The cost of oil and its competitors
One other way to think about the cost of oil is to recognize what is and isn't in the price of oil. So mega-spills like the Deepwater spill or the spills that happen in other countries are not in the price. Global warming -- which is to say, carbon -- is not in the price. The cost of our military alliance with some petro-states, and military attention to other petro-states, is not in the price. The cost of the pollution is not in the price. All these costs will be paid, but they're not built into what we pay at the pump. Instead, we'll pay them through taxes, or medical bills, or global temperature changes.
But when it comes to immature renewables, there's much more in the price. In particular, you're dealing with massive costs for infrastructure and investment. Some of those costs are simply added into the price of what you're buying. Others are part of the relative inefficiency of what you're buying (these industries need to spend money to scale up their operations). Other are in the inconvenience of what you're buying (if we had built the roads to handle electric cars, charging wouldn't be a problem because plugs would be everywhere). These costs have to be paid before the renewables are really competitive, and so they're being paid by the early adopters.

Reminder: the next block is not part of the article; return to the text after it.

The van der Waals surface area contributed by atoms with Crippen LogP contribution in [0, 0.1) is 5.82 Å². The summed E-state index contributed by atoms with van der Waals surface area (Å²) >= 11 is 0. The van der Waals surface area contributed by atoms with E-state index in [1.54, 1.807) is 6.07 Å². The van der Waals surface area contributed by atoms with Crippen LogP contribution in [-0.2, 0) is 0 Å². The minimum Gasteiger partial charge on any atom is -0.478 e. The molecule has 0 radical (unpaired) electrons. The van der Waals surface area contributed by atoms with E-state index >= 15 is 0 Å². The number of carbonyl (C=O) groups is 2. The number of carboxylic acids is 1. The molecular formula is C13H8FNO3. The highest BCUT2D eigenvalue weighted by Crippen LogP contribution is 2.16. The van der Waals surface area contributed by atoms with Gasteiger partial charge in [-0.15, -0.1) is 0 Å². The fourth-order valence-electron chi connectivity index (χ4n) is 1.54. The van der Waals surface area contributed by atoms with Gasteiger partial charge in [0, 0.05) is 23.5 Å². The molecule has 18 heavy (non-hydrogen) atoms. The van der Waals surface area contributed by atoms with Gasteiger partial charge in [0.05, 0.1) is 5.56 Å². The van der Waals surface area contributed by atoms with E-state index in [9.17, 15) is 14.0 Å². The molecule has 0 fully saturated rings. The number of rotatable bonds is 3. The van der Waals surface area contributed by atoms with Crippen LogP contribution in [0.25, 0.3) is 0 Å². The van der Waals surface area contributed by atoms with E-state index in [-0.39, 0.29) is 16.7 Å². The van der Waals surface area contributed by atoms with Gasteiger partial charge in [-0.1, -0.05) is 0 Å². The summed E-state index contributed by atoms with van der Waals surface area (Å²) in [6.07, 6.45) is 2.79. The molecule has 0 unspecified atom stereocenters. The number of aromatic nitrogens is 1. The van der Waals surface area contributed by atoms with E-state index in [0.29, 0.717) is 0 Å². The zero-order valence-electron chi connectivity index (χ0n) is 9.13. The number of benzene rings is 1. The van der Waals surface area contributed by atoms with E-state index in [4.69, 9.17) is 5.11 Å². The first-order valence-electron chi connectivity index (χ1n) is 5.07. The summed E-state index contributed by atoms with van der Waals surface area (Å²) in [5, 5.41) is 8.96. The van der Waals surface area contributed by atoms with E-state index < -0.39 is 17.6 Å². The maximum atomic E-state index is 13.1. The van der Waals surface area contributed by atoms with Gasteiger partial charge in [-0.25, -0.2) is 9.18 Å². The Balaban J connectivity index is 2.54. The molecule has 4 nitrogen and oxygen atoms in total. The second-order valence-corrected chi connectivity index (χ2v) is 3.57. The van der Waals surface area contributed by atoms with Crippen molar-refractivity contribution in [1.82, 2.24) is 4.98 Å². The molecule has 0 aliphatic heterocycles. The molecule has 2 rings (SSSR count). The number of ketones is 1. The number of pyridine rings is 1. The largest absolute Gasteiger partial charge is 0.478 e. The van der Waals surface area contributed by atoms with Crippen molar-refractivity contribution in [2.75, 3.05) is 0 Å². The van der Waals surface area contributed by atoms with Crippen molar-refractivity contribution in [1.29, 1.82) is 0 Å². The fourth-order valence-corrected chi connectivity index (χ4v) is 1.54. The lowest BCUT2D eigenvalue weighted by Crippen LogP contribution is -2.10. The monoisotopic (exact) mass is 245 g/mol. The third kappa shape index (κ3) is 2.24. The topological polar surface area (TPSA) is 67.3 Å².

That is to say, where oil escapes many of the prices associated with its impact on the world and benefits from its entrenched position as the fuel that our transportation sector is built to accommodate, renewables are saddled with massive transition and start-up costs that are built into both the price and the user experience. If oil had to pay its true freight, the difference between it and renewables would narrow dramatically, and the new demand for renewables would speed the down payment on research and transition. But that won't happen in the absence of a concerted policy.
Photo credit: AP Photo/Jay Reeves.
May 4, 2010; 11:23 AM ET
Categories: Climate Change , Energy
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